I usually don’t pay attention to most of the people I meet in school. Process was the same every year. New year, new school, new faces that I eventually forget about as they didn’t make much of an impact to begin with. That was the deal with me most of the time.
With me being on the autism spectrum, I have trouble speaking with people. So, as part of special education, they assign me to a speech therapist so that I could hone my skills in conversation. I also so this as more of a hassle as I thought my time was better spent working.
I met Amy during my freshman year. She’d come in during one of my study halls to pull me out. She always said “can I take you out for a bit?” which makes me think it’s optional. I always went with her, though out of fear of upsetting her. Room 134 is where we’d go at south (at north it was room 123). She goes in and I follow suit. We’d sit down, me at the end of the table with her to my right; then the session begins.
At first with Amy, I was kind of a steel trap. She’d get a couple of “mhms” and some shoulder shrugs here and there. A couple of times when she’d ask me a question, I’d just sit there with my eyes staring into space (mostly because I didn’t know how to answer or didn’t want to). She’d help me practice conversation by getting me to ask who, what, where, when, and how questions. Most of the time, though, it was a low mumble whenever I asked one and it would take me like 10 years to come up with one. Amy would try to fill the silence by talking about her kids or something she’d be doing the weekend and offer me a chance to jump in on the one-sided conversation. Occasionally, on some good days, I’d be pretty talkative. I’d talk about something I was interested in like games, movies, some weird fact I learned about, or just talking about general stuff. Most of the time, though, it was just silence from me. The whole point of this was to get me to be better at talking to people, but that’s kinda hard when the subject can’t even answer a simple yes-or-no question.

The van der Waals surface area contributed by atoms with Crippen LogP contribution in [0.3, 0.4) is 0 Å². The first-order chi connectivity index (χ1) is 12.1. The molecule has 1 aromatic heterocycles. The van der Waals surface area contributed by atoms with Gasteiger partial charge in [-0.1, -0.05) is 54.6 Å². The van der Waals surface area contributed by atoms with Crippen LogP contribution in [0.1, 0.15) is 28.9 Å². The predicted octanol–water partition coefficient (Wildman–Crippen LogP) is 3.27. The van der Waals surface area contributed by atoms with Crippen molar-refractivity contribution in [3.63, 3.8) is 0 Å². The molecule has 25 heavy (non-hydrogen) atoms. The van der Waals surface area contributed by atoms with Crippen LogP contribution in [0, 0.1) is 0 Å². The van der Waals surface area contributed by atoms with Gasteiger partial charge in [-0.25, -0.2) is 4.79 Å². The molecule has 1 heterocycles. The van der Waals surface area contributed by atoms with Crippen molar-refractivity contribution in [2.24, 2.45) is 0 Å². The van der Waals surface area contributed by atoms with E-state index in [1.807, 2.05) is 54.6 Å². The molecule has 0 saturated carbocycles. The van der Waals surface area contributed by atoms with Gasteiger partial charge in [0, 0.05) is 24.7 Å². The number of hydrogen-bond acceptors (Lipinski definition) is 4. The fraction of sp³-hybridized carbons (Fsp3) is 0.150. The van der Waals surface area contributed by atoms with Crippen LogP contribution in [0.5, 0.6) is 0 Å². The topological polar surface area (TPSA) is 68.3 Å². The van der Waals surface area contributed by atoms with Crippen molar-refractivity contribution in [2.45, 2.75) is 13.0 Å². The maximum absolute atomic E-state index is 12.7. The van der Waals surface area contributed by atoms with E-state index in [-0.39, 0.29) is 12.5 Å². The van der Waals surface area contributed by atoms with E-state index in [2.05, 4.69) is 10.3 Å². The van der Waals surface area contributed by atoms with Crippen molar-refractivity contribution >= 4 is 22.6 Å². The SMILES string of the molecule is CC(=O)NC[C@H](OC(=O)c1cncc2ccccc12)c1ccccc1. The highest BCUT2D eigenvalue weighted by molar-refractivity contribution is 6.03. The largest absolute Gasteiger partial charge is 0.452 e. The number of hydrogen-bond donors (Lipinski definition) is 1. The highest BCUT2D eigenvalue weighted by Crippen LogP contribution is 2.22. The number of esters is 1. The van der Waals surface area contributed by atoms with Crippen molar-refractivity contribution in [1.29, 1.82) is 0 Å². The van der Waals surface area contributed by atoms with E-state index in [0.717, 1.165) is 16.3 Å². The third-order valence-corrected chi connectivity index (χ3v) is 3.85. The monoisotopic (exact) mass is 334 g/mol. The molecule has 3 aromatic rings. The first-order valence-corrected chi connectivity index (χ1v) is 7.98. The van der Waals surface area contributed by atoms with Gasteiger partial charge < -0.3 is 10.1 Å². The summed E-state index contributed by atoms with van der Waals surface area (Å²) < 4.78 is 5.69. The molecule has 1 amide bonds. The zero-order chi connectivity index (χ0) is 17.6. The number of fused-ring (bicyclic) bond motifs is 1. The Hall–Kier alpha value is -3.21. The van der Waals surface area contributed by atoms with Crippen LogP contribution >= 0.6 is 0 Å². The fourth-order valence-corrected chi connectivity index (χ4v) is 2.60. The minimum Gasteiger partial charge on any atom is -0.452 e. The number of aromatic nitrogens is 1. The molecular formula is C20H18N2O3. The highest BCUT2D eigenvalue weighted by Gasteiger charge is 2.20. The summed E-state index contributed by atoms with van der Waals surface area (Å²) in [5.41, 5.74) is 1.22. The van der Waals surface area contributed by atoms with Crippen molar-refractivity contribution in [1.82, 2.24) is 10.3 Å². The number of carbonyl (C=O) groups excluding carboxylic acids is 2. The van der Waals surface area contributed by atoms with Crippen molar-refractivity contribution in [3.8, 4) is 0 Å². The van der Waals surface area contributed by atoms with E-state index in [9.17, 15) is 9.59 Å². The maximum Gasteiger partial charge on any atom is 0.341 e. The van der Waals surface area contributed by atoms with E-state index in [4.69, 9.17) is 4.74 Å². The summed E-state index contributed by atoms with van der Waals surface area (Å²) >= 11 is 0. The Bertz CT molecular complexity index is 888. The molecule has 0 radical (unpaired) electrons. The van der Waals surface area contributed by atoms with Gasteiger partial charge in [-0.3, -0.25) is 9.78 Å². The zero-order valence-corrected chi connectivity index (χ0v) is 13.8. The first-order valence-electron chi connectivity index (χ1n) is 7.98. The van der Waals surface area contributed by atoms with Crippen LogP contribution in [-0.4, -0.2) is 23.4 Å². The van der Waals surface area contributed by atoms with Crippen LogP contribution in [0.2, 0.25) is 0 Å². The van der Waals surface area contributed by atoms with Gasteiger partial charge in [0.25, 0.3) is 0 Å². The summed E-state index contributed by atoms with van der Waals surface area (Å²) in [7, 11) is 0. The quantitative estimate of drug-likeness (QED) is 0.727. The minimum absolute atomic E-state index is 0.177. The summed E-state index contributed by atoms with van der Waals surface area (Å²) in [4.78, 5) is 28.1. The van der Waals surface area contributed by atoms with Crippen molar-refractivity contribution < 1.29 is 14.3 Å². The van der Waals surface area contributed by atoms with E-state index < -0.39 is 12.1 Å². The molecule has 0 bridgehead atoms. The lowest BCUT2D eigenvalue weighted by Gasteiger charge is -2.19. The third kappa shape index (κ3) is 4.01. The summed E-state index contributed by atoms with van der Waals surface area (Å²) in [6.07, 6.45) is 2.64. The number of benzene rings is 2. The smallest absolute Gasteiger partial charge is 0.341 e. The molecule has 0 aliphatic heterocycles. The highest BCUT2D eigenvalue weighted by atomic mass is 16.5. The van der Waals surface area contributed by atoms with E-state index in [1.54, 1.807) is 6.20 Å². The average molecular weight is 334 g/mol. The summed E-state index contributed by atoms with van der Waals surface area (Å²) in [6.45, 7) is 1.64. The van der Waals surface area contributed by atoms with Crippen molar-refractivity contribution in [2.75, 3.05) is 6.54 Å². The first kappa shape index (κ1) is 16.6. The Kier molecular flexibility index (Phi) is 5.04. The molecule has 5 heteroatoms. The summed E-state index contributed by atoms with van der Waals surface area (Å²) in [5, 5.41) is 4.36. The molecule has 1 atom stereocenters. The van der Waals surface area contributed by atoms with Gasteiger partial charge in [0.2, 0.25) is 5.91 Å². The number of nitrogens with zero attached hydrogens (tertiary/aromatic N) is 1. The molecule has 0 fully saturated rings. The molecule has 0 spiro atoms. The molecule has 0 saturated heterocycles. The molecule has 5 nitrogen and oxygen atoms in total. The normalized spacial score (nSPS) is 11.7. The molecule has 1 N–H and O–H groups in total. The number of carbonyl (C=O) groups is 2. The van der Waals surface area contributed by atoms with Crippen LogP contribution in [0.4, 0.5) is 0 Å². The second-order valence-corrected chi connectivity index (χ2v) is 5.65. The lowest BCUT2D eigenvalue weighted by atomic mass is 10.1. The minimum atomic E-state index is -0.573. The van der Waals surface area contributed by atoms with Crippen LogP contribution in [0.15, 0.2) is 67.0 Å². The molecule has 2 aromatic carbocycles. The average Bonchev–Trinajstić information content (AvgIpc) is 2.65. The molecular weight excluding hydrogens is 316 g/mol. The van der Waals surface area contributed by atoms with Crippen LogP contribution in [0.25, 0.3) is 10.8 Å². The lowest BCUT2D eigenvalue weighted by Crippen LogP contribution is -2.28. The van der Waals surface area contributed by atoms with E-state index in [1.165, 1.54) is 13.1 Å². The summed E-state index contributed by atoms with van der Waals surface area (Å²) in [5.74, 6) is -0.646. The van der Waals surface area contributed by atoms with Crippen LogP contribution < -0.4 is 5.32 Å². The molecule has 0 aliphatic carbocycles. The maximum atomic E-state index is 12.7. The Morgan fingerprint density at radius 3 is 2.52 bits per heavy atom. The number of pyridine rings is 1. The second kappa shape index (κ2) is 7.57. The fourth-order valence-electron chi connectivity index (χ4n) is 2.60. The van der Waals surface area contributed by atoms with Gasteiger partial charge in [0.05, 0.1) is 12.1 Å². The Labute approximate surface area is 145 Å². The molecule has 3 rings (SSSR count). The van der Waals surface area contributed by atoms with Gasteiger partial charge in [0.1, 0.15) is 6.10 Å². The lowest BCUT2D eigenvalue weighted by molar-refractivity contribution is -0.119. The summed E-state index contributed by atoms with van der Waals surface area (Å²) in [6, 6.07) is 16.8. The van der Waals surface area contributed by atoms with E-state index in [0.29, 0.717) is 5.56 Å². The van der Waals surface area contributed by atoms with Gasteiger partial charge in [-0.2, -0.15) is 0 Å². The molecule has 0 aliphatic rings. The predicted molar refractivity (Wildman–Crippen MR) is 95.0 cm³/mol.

North campus was uncomfortable for a bit. The place was more maze-like with shorter hallways and had a big common area which made the place feel too open. Eventually, I got used to it though. My sessions with Amy changed when I transitioned. Being pulled out was still annoying, but not nearly as much as before. When we talk, I still give the occasional “mhm” and shoulder shrug, but now there were more words involved. I started giving thought-out, on-the-spot answers to her questions. There were still moments of silence in-between my answers, but now I actually respond to most of her questions. It’s not all business with her too. She’d ask me about video games or movies and I would give her my opinion. I tell her if I’m planning on seeing a movie, she’d ask abou it, I tell her, and then she gets interested and might plan on seeing it. Same goes for video games.
Practicing with Amy has actually helped me in other ways. I used to not ask for help during class as I want to figure out the work on my own. Most of the time, it ends with me sitting there for like 20 minutes with no clue what to do. Now, whenever I’m confused or missing something, I ask the teacher any chance I get, which from experience, has benefitted me greatly. And whenever I’m asked a question, I can answer it if I know it. I can also sometimes behoove myself to answer it if I’m not called on.
When I was with my friends, conversation just came naturally because we were so comfortable being around each other. I’d always ask a question if I had one. When I was with people I didn’t know, it was way more difficult as you don’t know that person very well. Thanks to Amy though, I’ve managed to make progress little by little to improve my skills when speaking with others. Although most people I’ve met in school haven’t made much of an impact on me to make them worth remembering, Amy’s one of the good few who helped me improve both in my work ethic and myself as a person. I appreciate all that she’s done for me and I will remember what she taught me for years to come.